These new Derry Girls GAA-style jerseys are so popular they have saved one of Derry’s last-surviving shirt factories.
O’Neill’s Sportswear has released five colorful Derry Girls jerseys, featuring images and quotes from the hit show. A yellow and green jersey features Sister Michael with her legendary eye roll, and the quote “Sweet Suffering Jehovah,” while another has an image of the girls (and the wee English fella) and the words “Derry Hurls.” All of the jerseys are stamped with the Our Lady Immaculate College crest.
Journalist Mark McFadden reports that “Derry used to be the shirt-making capital of the world. At one time it had 44 shirt manufacturers. A few weeks ago it seemed like the city’s last surviving shirt factory would close - until it was saved with a little help from the #DerryGirls.”
Back in May 2019, Smyth & Gibson announced the closure of their Derry factory with the loss of 34 manufacturing jobs. The company was one of the last traditional hand-made shirt firms in Ireland and the UK, which had been in business for more than 25 years.
On hearing of the closure, however, sportswear giant O'Neills, who hire over 900 people on the island of Ireland, immediately took on 20 workers who were facing redundancy.
The initial plan was to add the staff to the 700-strong workforce at the sportswear company’s state-of-the-art manufacturing headquarters in Strabane before O'Neills took the decision to help preserve the last remnants of Derry’s centuries-old shirt-making tradition by breathing new life into the beautifully restored former railway station building at Victoria Road.
Derry used to be the shirt-making capital of the world. At one time it had 44 shirt manufacturers. A few weeks ago it seemed like the city's last surviving shirt factory would close - until it was saved with a little help from the #DerryGirls. @UTVNews @nicolacoughlan pic.twitter.com/vlW5X5GH7V— Mark McFadden (@MarkMcFadden) August 21, 2019
And now, the staff are working in the all-new "Derry Girls" range "keeping stitching alive in the city which was once Europe’s shirt manufacturing capital, employing thousands of mainly female workers."
“It has been an exciting time for our business growth in the North West. We re-opened the factory in June re-employing 20 of the existing staff and we are now launching our ‘Derry Girls’ jerseys also made in the city," said Kieran Kennedy, Managing Director of O’Neills Irish International Sports Company Ltd.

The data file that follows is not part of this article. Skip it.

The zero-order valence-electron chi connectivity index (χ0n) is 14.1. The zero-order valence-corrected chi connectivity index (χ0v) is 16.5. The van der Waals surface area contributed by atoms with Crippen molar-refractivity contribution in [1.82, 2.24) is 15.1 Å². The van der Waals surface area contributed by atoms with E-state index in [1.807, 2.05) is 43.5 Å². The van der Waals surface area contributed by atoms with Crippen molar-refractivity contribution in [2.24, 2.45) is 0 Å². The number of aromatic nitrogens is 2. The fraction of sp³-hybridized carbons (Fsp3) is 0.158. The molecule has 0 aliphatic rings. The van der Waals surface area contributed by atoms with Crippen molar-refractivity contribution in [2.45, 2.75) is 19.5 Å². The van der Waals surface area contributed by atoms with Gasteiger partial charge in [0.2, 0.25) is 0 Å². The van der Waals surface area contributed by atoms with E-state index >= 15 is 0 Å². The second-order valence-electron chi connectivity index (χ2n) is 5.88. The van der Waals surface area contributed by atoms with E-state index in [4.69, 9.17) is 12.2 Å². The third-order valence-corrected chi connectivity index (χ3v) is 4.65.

"In addition to the opening of our O’Neills sports superstore in Waterloo Place last year, this investment demonstrates our continued commitment to employment in the North West. We hope fans of the TV series will enjoy wearing the new jerseys as much as we have delighted in seeing them develop from design stage to the vibrant garments which are now proudly on display in our Derry, Strabane and Magherafelt superstores.”
"The jerseys look brilliant! They are lovely vibrant colours, I can't see them not flying off the shelves," said Zoe Carlin, one of the former Smyth & Gibson workers now employed by O’Neills, who is proud to see the four generations of shirt-making in her family connected with the biggest TV show of the decade.
"My granny was born in Newcastle in England and when her parents passed away she moved here with an aunt and uncle who worked in factories so that's where she started too, then my mum and then me.
“I started when I was 17 but a few years ago I was made redundant and by that time there weren't that many factories around so I worked in a call centre, but I got made redundant again. Then I worked in a fast-food outlet before a friend from my factory days asked me would I come into Smyth & Gibson, so I went back to the shirt making but got made redundant for a third time after I'd been there for seven years.
"O'Neills came in very recently and got the factory going again. We started working on a few sports jerseys and then moved onto the ‘Derry Girls’ jerseys.”
The jerseys range from €35.00 for kid sizes to €50.00 for adult sizes. You can buy your own Derry Girls jersey from www.ONeills.com